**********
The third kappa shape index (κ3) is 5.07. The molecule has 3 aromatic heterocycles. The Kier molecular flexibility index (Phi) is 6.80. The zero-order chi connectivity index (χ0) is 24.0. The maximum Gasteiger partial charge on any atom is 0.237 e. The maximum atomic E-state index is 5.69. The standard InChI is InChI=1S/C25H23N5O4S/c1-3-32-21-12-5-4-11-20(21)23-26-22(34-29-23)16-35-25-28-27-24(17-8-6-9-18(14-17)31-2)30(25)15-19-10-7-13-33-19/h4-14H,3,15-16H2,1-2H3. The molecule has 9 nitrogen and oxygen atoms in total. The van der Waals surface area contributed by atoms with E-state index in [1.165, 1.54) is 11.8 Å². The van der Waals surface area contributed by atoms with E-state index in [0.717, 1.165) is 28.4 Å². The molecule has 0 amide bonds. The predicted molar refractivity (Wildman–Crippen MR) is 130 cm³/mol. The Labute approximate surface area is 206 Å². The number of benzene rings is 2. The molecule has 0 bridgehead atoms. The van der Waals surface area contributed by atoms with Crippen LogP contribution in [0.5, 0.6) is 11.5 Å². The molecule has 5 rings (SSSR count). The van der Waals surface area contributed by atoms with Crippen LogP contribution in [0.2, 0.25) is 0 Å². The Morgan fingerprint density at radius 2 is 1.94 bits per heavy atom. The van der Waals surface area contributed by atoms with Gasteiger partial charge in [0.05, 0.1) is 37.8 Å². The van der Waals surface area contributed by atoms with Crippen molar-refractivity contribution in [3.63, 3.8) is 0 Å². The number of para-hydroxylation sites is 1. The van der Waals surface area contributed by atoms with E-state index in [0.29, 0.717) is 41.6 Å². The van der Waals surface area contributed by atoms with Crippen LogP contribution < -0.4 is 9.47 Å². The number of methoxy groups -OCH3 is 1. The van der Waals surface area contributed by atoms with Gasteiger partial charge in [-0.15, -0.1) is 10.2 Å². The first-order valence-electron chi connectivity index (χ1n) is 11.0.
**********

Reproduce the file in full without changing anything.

The third kappa shape index (κ3) is 5.07. The molecule has 3 aromatic heterocycles. The Kier molecular flexibility index (Phi) is 6.80. The zero-order chi connectivity index (χ0) is 24.0. The maximum Gasteiger partial charge on any atom is 0.237 e. The maximum atomic E-state index is 5.69. The standard InChI is InChI=1S/C25H23N5O4S/c1-3-32-21-12-5-4-11-20(21)23-26-22(34-29-23)16-35-25-28-27-24(17-8-6-9-18(14-17)31-2)30(25)15-19-10-7-13-33-19/h4-14H,3,15-16H2,1-2H3. The molecule has 9 nitrogen and oxygen atoms in total. The van der Waals surface area contributed by atoms with E-state index in [1.165, 1.54) is 11.8 Å². The van der Waals surface area contributed by atoms with E-state index in [0.717, 1.165) is 28.4 Å². The molecule has 0 amide bonds. The predicted molar refractivity (Wildman–Crippen MR) is 130 cm³/mol. The Labute approximate surface area is 206 Å². The number of benzene rings is 2. The molecule has 0 bridgehead atoms. The van der Waals surface area contributed by atoms with Crippen LogP contribution in [0.5, 0.6) is 11.5 Å². The molecule has 5 rings (SSSR count). The van der Waals surface area contributed by atoms with Crippen LogP contribution in [0.2, 0.25) is 0 Å². The Morgan fingerprint density at radius 2 is 1.94 bits per heavy atom. The van der Waals surface area contributed by atoms with Gasteiger partial charge in [0.05, 0.1) is 37.8 Å². The van der Waals surface area contributed by atoms with Crippen molar-refractivity contribution in [3.63, 3.8) is 0 Å². The number of para-hydroxylation sites is 1. The van der Waals surface area contributed by atoms with E-state index in [0.29, 0.717) is 41.6 Å². The van der Waals surface area contributed by atoms with Crippen LogP contribution < -0.4 is 9.47 Å². The number of methoxy groups -OCH3 is 1. The van der Waals surface area contributed by atoms with Gasteiger partial charge in [-0.15, -0.1) is 10.2 Å². The first-order valence-electron chi connectivity index (χ1n) is 11.0.